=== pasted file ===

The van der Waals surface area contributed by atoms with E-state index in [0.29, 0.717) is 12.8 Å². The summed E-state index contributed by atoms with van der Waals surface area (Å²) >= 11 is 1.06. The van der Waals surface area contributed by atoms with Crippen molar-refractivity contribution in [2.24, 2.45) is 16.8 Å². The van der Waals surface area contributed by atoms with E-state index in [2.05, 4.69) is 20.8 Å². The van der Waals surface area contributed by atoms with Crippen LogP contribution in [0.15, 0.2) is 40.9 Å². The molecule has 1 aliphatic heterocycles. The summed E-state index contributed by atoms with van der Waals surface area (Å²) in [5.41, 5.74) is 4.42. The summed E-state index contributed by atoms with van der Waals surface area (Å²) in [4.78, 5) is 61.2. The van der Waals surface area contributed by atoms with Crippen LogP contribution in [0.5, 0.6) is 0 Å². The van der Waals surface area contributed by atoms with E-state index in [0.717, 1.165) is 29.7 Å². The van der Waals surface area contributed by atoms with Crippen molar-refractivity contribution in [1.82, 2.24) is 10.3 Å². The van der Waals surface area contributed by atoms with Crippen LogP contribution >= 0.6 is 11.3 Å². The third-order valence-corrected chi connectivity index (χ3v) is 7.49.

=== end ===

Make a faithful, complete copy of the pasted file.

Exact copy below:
The van der Waals surface area contributed by atoms with E-state index in [0.29, 0.717) is 12.8 Å². The summed E-state index contributed by atoms with van der Waals surface area (Å²) >= 11 is 1.06. The van der Waals surface area contributed by atoms with Crippen molar-refractivity contribution in [2.24, 2.45) is 16.8 Å². The van der Waals surface area contributed by atoms with E-state index in [2.05, 4.69) is 20.8 Å². The van der Waals surface area contributed by atoms with Crippen LogP contribution in [0.15, 0.2) is 40.9 Å². The molecule has 1 aliphatic heterocycles. The summed E-state index contributed by atoms with van der Waals surface area (Å²) in [5.41, 5.74) is 4.42. The summed E-state index contributed by atoms with van der Waals surface area (Å²) in [4.78, 5) is 61.2. The van der Waals surface area contributed by atoms with Crippen LogP contribution in [0.5, 0.6) is 0 Å². The van der Waals surface area contributed by atoms with E-state index in [0.717, 1.165) is 29.7 Å². The van der Waals surface area contributed by atoms with Crippen molar-refractivity contribution in [1.82, 2.24) is 10.3 Å². The van der Waals surface area contributed by atoms with Crippen LogP contribution >= 0.6 is 11.3 Å². The third-order valence-corrected chi connectivity index (χ3v) is 7.49.